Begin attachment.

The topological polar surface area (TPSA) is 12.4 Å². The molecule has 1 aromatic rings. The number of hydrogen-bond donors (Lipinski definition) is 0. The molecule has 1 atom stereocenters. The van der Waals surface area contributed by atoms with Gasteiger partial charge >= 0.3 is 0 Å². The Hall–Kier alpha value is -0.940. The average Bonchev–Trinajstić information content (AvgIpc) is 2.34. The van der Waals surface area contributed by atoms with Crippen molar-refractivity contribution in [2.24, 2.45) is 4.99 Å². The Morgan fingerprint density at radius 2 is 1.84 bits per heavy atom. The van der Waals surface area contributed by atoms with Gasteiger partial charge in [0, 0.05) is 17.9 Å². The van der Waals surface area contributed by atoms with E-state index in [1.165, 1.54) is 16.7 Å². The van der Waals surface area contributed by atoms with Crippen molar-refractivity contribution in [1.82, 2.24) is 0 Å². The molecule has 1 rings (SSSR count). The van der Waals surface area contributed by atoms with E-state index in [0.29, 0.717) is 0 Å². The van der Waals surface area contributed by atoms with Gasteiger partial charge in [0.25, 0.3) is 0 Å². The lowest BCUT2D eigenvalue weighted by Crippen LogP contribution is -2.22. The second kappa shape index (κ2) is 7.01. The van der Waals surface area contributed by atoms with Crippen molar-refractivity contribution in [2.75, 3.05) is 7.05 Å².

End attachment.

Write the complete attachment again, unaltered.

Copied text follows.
The topological polar surface area (TPSA) is 12.4 Å². The molecule has 1 aromatic rings. The number of hydrogen-bond donors (Lipinski definition) is 0. The molecule has 1 atom stereocenters. The van der Waals surface area contributed by atoms with Gasteiger partial charge >= 0.3 is 0 Å². The Hall–Kier alpha value is -0.940. The average Bonchev–Trinajstić information content (AvgIpc) is 2.34. The van der Waals surface area contributed by atoms with Crippen molar-refractivity contribution in [2.24, 2.45) is 4.99 Å². The Morgan fingerprint density at radius 2 is 1.84 bits per heavy atom. The van der Waals surface area contributed by atoms with Gasteiger partial charge in [0, 0.05) is 17.9 Å². The van der Waals surface area contributed by atoms with E-state index in [1.165, 1.54) is 16.7 Å². The van der Waals surface area contributed by atoms with Crippen molar-refractivity contribution in [1.82, 2.24) is 0 Å². The molecule has 1 rings (SSSR count). The van der Waals surface area contributed by atoms with E-state index in [0.29, 0.717) is 0 Å². The van der Waals surface area contributed by atoms with Gasteiger partial charge in [0.25, 0.3) is 0 Å². The lowest BCUT2D eigenvalue weighted by Crippen LogP contribution is -2.22. The second kappa shape index (κ2) is 7.01. The van der Waals surface area contributed by atoms with Crippen molar-refractivity contribution in [2.75, 3.05) is 7.05 Å².